A National Campaign, a New Provost,
the Beck Report, and Cable
What has been our motto and our ideal since 1834 is now required to become fact
rather than principle. . . . Never have this institution’s seal and promise been so apt for
a generation of its graduates. The ultimate test of your education at Wake Forest will be
its adequacy to this remarkable challenge. May Pro Humanitate not be a token on the
seal of your diploma on your home or office wall, but a guide to your life as the nation
and world turn to your generation for new initiative and leadership.
Thomas K. Hearn Jr., May 21, 1991;
Charge to the Graduates, Wake Forest University Commencement
ntil 1990–1991, Wake Forest had engaged in only two capital campaigns and
had had only one provost. It had run a squeaky-clean athletic program and
students had been active on and off campus in a number of ways and in
a number of movements. The first two of those characteristics were about to change.
The third and fourth were altered slightly as the faculty took a more active part in
helping the University continue to have an athletic program with integrity, and the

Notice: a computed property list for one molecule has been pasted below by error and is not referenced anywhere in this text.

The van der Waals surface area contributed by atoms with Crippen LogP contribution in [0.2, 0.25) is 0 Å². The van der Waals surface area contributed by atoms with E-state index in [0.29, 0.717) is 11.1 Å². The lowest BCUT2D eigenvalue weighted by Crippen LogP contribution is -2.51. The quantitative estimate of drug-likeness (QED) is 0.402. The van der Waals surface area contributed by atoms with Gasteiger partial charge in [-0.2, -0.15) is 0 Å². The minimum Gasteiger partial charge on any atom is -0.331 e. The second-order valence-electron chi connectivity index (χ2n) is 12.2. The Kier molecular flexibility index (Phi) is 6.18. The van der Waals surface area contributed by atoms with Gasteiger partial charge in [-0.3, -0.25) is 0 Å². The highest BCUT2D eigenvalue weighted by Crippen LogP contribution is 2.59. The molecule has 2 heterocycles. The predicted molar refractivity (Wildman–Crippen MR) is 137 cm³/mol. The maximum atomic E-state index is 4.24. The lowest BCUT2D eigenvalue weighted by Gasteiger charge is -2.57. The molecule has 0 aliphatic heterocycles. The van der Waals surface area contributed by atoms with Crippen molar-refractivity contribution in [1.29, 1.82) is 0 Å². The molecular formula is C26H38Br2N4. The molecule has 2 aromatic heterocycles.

introduction of cable into the residence halls altered the way some students inter-
acted with their peers and the outside world.
In Wake Forest’s first capital campaign, President Harold Tribble in the 1940s
and 1950s raised funds to construct the new campus. It was an exhausting and drain-
ing experience for nearly everyone involved, especially Tribble. When he retired in
1967, he could truly say: “I am tired. I am very tired.” The second national campaign
the University ran was a smashing success and a joyful experience tied to its 150th
anniversary. It was, however, modest. Starting a few years before the marker date of
1984, when Wake Forest celebrated its sesquicentennial, the $17 million goal was
surpassed by more than $5 million. Still, compared to most major universities, the
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